The credit quality of the portfolio is of very high quality with approximately 94% of assets rated “A” or better. The 6% allocation to “BBB” reflects the short-dated term deposits with regional banks. The recent update to Council’s Investment Policy restricts allowable investments to only Prime, High Grade and Upper Medium Grade investments. This will result in all new investments having a minimum Standard & Poors long term credit rating of A-. Council will no longer invest in any products with a credit rating of BBB+ or less. Current investments held with a rating of BBB+ or less will be held to maturity.

The credit quality maximums as per Council policy and the actual portfolio holdings are shown in the table below.

Credit Quality

Maximum

Credit Quality (Holding)

Capacity

 

 

 

 

AAA

100%

4%

96%

AA

100%

31%

69%

A

75%

59%

16%

BBB+

0%

6%

0%

 

 

 

 

The graph below shows the actual percentage of funds held by Individual Institutions V the maximum limits allowable under Council policy as at 31 December 2013.

 

 

 

Ministerial Investment Order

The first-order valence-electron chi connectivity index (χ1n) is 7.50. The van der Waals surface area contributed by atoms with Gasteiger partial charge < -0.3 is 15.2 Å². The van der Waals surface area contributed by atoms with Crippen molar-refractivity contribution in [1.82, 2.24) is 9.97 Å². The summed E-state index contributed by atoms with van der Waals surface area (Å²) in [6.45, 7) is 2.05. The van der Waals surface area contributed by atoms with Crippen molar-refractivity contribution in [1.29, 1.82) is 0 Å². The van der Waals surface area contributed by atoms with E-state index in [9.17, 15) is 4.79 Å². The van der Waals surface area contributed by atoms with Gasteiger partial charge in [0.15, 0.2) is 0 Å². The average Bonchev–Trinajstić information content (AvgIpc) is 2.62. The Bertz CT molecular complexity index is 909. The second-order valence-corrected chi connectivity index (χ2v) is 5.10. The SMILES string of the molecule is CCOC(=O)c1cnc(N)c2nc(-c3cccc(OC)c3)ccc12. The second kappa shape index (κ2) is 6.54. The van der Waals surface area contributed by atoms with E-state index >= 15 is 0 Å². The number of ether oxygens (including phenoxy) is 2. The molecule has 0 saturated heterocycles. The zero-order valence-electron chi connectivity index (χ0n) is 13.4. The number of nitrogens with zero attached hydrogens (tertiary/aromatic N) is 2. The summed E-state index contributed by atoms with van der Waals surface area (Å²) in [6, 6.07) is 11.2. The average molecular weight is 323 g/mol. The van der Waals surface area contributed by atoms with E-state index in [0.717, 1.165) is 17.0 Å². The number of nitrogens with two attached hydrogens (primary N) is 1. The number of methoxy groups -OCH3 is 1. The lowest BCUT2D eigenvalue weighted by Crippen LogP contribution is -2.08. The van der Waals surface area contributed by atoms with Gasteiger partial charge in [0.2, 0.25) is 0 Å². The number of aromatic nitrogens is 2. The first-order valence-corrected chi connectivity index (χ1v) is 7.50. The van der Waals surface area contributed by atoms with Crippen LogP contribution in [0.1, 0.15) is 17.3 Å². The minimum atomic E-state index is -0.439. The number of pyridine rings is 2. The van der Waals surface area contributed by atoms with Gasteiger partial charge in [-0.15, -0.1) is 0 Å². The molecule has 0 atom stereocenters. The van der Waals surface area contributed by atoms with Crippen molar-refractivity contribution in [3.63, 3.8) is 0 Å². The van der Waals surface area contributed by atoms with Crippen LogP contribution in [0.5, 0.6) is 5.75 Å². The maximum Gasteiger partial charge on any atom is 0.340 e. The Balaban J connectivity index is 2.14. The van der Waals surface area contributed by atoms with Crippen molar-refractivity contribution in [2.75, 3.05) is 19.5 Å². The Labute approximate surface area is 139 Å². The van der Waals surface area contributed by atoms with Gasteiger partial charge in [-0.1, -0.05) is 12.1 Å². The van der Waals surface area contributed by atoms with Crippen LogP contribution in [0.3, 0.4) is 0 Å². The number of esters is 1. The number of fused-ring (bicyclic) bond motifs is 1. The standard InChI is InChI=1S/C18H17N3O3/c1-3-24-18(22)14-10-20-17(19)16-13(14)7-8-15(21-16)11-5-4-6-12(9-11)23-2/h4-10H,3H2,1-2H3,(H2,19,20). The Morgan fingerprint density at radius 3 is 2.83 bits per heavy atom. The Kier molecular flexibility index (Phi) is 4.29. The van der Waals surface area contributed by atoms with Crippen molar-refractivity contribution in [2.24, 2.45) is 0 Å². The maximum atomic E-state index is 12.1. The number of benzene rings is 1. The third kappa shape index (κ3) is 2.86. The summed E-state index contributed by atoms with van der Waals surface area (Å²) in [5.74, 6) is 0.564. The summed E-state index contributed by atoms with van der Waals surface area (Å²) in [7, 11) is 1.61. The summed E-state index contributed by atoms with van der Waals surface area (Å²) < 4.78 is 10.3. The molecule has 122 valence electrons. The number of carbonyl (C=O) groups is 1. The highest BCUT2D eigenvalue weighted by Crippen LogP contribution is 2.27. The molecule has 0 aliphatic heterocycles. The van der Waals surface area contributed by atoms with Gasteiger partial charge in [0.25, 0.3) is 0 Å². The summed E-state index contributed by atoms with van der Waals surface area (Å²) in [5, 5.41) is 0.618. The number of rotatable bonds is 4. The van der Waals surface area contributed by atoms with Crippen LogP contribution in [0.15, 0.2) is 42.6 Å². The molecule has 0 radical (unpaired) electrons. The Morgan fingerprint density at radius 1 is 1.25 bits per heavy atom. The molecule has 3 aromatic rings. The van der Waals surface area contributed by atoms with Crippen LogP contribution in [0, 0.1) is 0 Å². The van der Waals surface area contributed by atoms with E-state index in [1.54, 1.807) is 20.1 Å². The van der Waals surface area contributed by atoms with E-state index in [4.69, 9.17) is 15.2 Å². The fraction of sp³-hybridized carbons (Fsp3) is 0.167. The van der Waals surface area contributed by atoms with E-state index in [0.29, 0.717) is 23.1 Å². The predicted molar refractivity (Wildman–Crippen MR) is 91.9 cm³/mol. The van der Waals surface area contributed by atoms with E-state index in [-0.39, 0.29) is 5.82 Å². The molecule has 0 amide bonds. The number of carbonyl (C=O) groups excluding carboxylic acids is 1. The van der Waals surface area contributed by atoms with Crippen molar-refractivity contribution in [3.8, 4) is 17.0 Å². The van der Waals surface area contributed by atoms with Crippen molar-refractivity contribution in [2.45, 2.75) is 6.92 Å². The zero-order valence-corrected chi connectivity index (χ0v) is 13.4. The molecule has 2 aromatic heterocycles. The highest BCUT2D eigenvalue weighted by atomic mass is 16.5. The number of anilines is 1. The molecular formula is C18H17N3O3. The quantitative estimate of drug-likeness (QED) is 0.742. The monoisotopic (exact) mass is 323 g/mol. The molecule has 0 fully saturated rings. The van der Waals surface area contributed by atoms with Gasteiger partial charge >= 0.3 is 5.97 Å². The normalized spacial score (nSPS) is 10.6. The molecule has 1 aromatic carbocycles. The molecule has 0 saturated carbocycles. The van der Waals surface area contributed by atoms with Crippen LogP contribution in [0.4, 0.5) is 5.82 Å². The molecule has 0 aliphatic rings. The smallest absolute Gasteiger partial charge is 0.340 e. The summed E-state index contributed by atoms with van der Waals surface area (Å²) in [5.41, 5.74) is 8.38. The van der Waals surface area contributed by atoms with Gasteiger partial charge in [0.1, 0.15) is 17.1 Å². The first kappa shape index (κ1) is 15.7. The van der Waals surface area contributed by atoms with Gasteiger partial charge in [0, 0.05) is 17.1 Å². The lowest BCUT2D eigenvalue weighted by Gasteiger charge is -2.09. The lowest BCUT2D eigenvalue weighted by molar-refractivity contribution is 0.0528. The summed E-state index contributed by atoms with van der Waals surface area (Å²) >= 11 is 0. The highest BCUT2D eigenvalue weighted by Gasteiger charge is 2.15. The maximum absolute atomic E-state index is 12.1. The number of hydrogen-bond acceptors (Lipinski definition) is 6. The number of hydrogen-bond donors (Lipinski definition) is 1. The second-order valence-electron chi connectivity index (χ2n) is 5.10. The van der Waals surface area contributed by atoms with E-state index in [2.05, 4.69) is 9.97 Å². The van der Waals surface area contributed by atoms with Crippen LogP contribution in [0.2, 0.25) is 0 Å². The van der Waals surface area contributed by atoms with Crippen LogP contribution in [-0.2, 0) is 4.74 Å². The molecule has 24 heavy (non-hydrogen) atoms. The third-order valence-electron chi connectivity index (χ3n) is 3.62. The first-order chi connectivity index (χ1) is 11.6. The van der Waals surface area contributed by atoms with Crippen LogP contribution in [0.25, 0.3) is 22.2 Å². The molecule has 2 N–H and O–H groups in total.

In late 2007, the NSW Government commissioned a review of NSW local government investments. The review, known as the Cole Report included eight recommendations that were all adopted by the NSW Government and incorporated into the Ministerial Investment Order dated 31 July 2008. This Ministerial Investment Order included transitional arrangements that allow councils to continue to hold investments that were made in compliance with the previous Ministerial Order dated 15 July 2005. Council’s investment portfolio contains a number of investments that fall into this category including both Managed Funds and Structured Products.

 

A revised Investment Order was issued on the 12 January 2011, which replaces the Order dated 31 July 2008 and includes changes that:

 

Ÿ      remove the ability to invest in the mortgage of land;

Ÿ      remove the ability to make a deposit with the Local Government Financial Services Pty      Ltd;

Ÿ       and includes the addition of “Key Considerations” with a comment that a council’s General Manager, or any other staff, with delegated authority by a council to invest in funds on behalf of the council must do so in accordance with the council’s adopted investment policy.

 

Floating Rate Notes

 

The investment portfolio includes $15.488 million in floating rate notes (FRN).

 

The National Australia Bank FRN was purchased at a capital price of $3,006,360.00, the premium of $6,360.00 will be amortised on payments of the quarterly coupons. The amortised amount to date is $5,218.44 bringing the book value to $3,001,141.56.

 

The ING Bank FRN was purchased on 21 June 2012 at a capital price of $1,979,713.01. The discount of $20,286.99 will be amortised on payment of the quarterly coupons. The amortised amount to date is $6,935.04 bringing the book value to $1,986,648.05.